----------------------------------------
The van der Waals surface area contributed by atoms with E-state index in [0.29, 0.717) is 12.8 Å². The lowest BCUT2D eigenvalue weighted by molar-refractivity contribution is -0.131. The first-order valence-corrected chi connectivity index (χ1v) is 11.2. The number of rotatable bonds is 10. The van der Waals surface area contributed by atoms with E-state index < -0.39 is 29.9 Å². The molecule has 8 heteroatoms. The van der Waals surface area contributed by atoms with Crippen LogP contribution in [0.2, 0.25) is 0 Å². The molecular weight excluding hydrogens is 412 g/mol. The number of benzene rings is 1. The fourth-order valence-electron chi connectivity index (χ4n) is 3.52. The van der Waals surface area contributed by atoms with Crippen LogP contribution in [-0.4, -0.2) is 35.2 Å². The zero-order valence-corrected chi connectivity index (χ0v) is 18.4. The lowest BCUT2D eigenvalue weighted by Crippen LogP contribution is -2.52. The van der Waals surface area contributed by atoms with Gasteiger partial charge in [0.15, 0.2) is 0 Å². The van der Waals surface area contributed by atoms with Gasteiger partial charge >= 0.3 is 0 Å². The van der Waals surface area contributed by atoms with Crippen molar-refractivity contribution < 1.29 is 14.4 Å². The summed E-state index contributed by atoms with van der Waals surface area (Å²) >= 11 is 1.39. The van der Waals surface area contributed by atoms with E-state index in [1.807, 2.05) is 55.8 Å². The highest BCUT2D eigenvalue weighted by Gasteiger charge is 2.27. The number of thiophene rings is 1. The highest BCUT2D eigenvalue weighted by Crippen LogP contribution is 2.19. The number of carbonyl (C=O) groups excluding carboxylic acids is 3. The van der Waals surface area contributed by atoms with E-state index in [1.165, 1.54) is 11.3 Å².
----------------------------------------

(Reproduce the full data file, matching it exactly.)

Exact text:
The van der Waals surface area contributed by atoms with E-state index in [0.29, 0.717) is 12.8 Å². The lowest BCUT2D eigenvalue weighted by molar-refractivity contribution is -0.131. The first-order valence-corrected chi connectivity index (χ1v) is 11.2. The number of rotatable bonds is 10. The van der Waals surface area contributed by atoms with E-state index < -0.39 is 29.9 Å². The molecule has 8 heteroatoms. The van der Waals surface area contributed by atoms with Crippen LogP contribution in [0.2, 0.25) is 0 Å². The molecular weight excluding hydrogens is 412 g/mol. The number of benzene rings is 1. The fourth-order valence-electron chi connectivity index (χ4n) is 3.52. The van der Waals surface area contributed by atoms with Crippen LogP contribution in [-0.4, -0.2) is 35.2 Å². The zero-order valence-corrected chi connectivity index (χ0v) is 18.4. The lowest BCUT2D eigenvalue weighted by Crippen LogP contribution is -2.52. The van der Waals surface area contributed by atoms with Gasteiger partial charge in [0.15, 0.2) is 0 Å². The van der Waals surface area contributed by atoms with Gasteiger partial charge >= 0.3 is 0 Å². The van der Waals surface area contributed by atoms with Crippen molar-refractivity contribution < 1.29 is 14.4 Å². The summed E-state index contributed by atoms with van der Waals surface area (Å²) >= 11 is 1.39. The van der Waals surface area contributed by atoms with E-state index in [1.807, 2.05) is 55.8 Å². The highest BCUT2D eigenvalue weighted by Gasteiger charge is 2.27. The number of thiophene rings is 1. The highest BCUT2D eigenvalue weighted by Crippen LogP contribution is 2.19. The number of carbonyl (C=O) groups excluding carboxylic acids is 3. The van der Waals surface area contributed by atoms with E-state index in [1.165, 1.54) is 11.3 Å².